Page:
Terms in this set (51)
a broad range of devices, services, strategies, & practices that are conceived & applied to ameliorate the problems faced by individuals who have disabilities
defined as any service that directly assists an individual with a disability in the selection, acquisition, or use of an assistive technology device
assistive technology services
all facets of the process that starts with the identification of the client's needs for assistive technology and culminates with the ongoing outcome evaluation of the use of acquired technology .
AT service delivery
describes someone (human) doing something (an activity) in context (work, play, etc) using assistive technology
HAAT (human activity assistive technology)
includes the person's abilities in motor, sensory, cognitive, and affective areas so these areas need to be assessed initially and ongoing.
human component (HAAT)
describes the influences of physical, social, cultural, and institutional environments or contexts on the access to , service delivery and use of technology
- physical, social, cultural, & institutional
component is any execution of a task that a person needs or want to engage in that includes the temporal aspects of length and frequency of participation in the activity, such as multiple times a day, weekly, monthly
the design of products and environments to be usable by all people, to the greatest extent possible, without the need for adaptation or specialized design
equitable use, flexibility in use, simple & intuitive use, perceptible information, tolerance for error, low physical effort, and size & space for approach and use
Universal Design principles
refers to the actual, tangible device, such as computer hardware, an AAC device, a hearing aid, or a mobility device
refers to the less tangible aspects that support the use of a device, including other people, written or auditory materials, and computer software
the allocation of functions in any human/device system in which some functions are allocated to the human, some to the device, and some to the personal assistant services
the simplest approach; here each task to be carried out is assigned completely to the human or the device. The user's skills define the task that can be assigned to her, and the characteristics of the technology determine which capabilities are assigned to it; we often use comparison allocation when matching characteristics of technology to a consumer's skills.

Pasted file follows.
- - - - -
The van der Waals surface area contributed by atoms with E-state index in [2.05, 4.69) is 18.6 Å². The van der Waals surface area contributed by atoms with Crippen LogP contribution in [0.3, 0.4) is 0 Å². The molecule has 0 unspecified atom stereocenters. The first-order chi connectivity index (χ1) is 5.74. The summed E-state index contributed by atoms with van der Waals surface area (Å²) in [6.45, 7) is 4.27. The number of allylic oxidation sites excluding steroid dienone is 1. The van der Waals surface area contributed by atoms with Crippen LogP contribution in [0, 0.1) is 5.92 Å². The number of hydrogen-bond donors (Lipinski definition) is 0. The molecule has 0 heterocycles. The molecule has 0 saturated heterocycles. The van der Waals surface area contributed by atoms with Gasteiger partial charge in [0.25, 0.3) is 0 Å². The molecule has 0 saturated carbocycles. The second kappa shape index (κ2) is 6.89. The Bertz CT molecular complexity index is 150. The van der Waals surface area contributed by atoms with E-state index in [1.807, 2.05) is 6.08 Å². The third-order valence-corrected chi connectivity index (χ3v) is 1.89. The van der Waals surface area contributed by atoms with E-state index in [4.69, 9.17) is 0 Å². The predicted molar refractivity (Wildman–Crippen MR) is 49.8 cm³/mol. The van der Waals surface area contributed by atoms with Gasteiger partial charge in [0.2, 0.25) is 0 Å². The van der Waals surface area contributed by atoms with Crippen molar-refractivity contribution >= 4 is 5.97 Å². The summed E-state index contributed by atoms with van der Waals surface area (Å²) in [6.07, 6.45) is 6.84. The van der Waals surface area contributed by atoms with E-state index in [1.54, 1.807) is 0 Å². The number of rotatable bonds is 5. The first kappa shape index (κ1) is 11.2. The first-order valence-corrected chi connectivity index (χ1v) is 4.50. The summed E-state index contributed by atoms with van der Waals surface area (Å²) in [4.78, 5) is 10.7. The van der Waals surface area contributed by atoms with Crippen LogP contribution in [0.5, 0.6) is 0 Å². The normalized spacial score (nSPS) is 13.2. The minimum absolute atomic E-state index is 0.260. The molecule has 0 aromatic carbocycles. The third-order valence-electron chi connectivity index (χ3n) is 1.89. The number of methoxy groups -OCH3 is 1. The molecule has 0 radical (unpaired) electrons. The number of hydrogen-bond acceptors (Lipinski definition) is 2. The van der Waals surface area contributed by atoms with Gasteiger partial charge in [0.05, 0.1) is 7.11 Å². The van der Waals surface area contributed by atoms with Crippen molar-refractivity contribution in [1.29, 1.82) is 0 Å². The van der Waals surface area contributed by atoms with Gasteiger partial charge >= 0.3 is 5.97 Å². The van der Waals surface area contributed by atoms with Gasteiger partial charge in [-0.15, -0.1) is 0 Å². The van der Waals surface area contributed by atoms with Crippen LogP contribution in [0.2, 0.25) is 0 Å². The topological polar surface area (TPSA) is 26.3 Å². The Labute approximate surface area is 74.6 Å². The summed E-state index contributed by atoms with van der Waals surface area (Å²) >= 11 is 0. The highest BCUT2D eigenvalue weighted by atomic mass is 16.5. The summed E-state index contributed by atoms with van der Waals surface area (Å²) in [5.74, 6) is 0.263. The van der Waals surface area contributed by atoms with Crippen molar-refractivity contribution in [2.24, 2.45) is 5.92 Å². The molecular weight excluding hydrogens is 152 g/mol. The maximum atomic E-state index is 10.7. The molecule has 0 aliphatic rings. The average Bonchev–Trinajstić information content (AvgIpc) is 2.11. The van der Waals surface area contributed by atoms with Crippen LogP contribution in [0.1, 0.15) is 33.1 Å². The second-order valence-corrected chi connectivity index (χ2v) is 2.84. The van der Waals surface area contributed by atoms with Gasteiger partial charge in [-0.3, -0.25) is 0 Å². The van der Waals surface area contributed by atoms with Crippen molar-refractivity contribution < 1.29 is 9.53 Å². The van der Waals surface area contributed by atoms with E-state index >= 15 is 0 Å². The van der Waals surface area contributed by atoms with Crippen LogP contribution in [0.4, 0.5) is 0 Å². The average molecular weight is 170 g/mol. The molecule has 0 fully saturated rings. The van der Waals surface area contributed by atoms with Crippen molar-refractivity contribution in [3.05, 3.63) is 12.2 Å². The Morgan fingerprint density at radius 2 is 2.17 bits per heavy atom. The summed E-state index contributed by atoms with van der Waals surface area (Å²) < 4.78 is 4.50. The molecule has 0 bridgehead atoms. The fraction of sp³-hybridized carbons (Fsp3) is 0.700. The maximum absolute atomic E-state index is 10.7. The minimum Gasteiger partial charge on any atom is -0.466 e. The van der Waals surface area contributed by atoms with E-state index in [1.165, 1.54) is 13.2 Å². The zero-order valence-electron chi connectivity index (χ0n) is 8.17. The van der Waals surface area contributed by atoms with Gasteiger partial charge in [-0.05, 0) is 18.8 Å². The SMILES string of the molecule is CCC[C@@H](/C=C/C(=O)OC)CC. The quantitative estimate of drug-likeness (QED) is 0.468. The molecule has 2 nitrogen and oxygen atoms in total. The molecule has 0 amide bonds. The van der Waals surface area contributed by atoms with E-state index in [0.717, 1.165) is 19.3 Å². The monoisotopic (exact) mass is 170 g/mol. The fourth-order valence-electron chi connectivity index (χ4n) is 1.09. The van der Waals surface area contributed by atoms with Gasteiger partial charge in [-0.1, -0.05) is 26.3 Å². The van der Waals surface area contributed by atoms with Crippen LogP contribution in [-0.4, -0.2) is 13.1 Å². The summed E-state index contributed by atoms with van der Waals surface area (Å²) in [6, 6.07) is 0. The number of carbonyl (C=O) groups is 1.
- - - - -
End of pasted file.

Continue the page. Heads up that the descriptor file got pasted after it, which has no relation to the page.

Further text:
as many functions as possible are assigned to the human, and the device carries out the remainder. In AT system design, this approach is often followed to give the consumer as much natural control over his activities as possible, but to provide assistance when needed.
the basic consideration is whether it is cheaper to select, train, and pay a personal assistant to do the activity or to design an AT system for this purpose. Often the economic analysis initially favors the personal assistant because the purchase cost of the technology is relatively high. However, if the technology cost is amortized over its useful life, the technological approach may be significantly less expensive because the personal assistant cost (salary) rises over time
the user can vary his or her degree of participation in the activity based on skills and needs. Whenever possible, we use this approach in the AT systems, and we couple the use of the AT system with personal assistant services (PAS). The human and technology components are not fixed in scope; rather, they change based on the specific activities and tasks to be carried out Example: initially with a cell phone, they may rely on intuitive skills and only use the most basic features like dialing a phone number, but as knowledge of the device increases and strategies are developed then more advanced features may be used like contacts and texting; this way more tasks such as remembering numbers are assigned to the device and the user is free to do other things
the right to self-determination and freedom from unnecessary constraints, interference, or loss of privacy
requires faithful, loyal, honest, and trustworthy behavior
connotes acts of mercy, kindness, and charity; "all forms of action intended to benefit or promote the good of other persons ... helping them to further their important and legitimate interests . . . "
the principle of not causing harm to others directly or through avoidance of actions that risk harming others
deals with the issue of fairness in individual, interpersonal, organizational, and societal contexts
a medical or osteopathic doctor who has been trained to examine, diagnose, and treat eyes. Only one who can perform surgery. Can also prescribe glasses/contacts to correct vision problems